Ever heard of cicadas? No, they’re not a rock band, tasty delicacy or new Nike kicks. Instead, they are bugs that emit a piercing sound and are not for the squeamish at heart. According to experts, after laying low for 17-years, cicada insects are forecast to blanket the northern part of the East Coast by the billions soon, according to Newsday.
Beginning next month, cicada swarms will ravage states from West Virginia to Ohio — presuming that weather patterns remain consistent and the soil warms up at least 64 degrees Fahrenheit. If you’ve been a resident in the Mid-Atlantic region for a time, you’ve grown accustomed to the bug invasion. However, if you’re a newcomer, throngs of buzzing cicadas will probably take you by surprise. Earplugs may be in order.
The tiny creatures are mentioned in Bible passages. The book of Exodus 10:5 describes cicadas, which are often called locusts.
“And they shall cover the face of the earth, that one cannot be able to see the earth: and they shall eat the residue of that which is escaped, which remaineth unto you from the hail, and shall eat every tree which groweth for you out of the field.”
As National Geographic explains, a cicada is characterized by its screeching sounds and creepy appearance. Clusters of males in search of females make the ear-piercing sounds for one thing: mating. Although the sounds often seem the same to humans, there are many insect calls during mating season.
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The invaders are known for appearing after 17 years of lying dormant based on their birth cycles. Some often emerge every 13 years. Cicadas often vanish from sight over several years, based on the species; there are at least 3,000 different types. When they become active, population sizes can grow to about nearly 2 million per acre.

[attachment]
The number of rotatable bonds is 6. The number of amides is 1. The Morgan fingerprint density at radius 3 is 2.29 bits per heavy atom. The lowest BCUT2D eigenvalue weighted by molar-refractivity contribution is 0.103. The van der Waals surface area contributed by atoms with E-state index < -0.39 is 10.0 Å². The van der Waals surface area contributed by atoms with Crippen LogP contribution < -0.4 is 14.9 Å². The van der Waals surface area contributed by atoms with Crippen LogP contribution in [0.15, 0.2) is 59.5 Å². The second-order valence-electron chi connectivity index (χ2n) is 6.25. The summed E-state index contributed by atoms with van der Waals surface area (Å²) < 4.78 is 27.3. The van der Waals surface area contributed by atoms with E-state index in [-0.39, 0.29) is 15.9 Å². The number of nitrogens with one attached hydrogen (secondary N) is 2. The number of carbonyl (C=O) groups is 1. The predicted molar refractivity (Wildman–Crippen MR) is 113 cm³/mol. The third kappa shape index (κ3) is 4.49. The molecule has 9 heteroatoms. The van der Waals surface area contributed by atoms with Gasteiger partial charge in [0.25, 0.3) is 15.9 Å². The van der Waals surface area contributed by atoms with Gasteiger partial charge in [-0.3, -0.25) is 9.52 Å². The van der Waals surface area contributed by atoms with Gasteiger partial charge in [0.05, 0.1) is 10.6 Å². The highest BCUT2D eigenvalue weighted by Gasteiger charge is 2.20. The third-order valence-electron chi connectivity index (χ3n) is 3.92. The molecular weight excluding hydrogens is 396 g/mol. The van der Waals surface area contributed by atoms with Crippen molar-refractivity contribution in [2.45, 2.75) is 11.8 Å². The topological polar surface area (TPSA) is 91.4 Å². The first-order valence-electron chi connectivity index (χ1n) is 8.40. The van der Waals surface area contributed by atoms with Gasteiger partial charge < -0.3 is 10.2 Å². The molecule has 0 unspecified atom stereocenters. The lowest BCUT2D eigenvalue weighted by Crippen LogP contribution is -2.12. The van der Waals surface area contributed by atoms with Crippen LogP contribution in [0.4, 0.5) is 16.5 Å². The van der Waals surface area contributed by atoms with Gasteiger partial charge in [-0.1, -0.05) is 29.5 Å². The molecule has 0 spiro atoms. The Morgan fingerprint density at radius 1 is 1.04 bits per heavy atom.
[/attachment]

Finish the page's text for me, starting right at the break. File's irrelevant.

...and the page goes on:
When babies hatch from eggs, they burrow into the ground and feed on the liquids of plants. There, they will live for many years until they reach adulthood. Meanwhile, their parents only live for no more than a month; like salmon, they die shortly after mating.
The difference between cicadas and locusts is the former do not create plagues in the literal sense. However, when they gather in dense numbers, they can often overwhelm young tree saplings. Older trees are more resilient.
And while some abhor the creatures, people from ancient China worshiped cicadas as signs of rebirth. Some say they are symbols of good luck. Ohio State University professor Dave Shetla said cicadas intrigue many people, and he receives many calls about the timing.
“They have visitors that are coming from China and Japan and European countries and want to come and experience the cicada emergence.”
Cicadas belong to the Homoptera order of insects. They are not hard to identify: their bodies are stout, heads are broad and wings are translucent. And like other insects, they have compound eyes.
During mating, the bugs have short attention spans; they don’t even pause for a moment to gather food. And the search for a mate can be a noisy affair. Some residents describe the racket similar to an “alien spaceship” arriving. When the noise begins — often in the morning — the sound doesn’t subside; it carries though the night.
Wendy Weirich, director of Outdoor Experiences for the Cleveland Metroparks, weighed in on the upcoming cicada invasion.
“It’s going to be a wild ride. It’s like Rip Van Winkle for insects.”
Don’t worry; if you miss this year’s bug incursion, don’t fret. According to a CNN report, the next brood (IV) is due in 2033. Cicadas will head further south to states like the Carolinas, Georgia and the like.
[Image via Matee Nuserm/Shutterstock]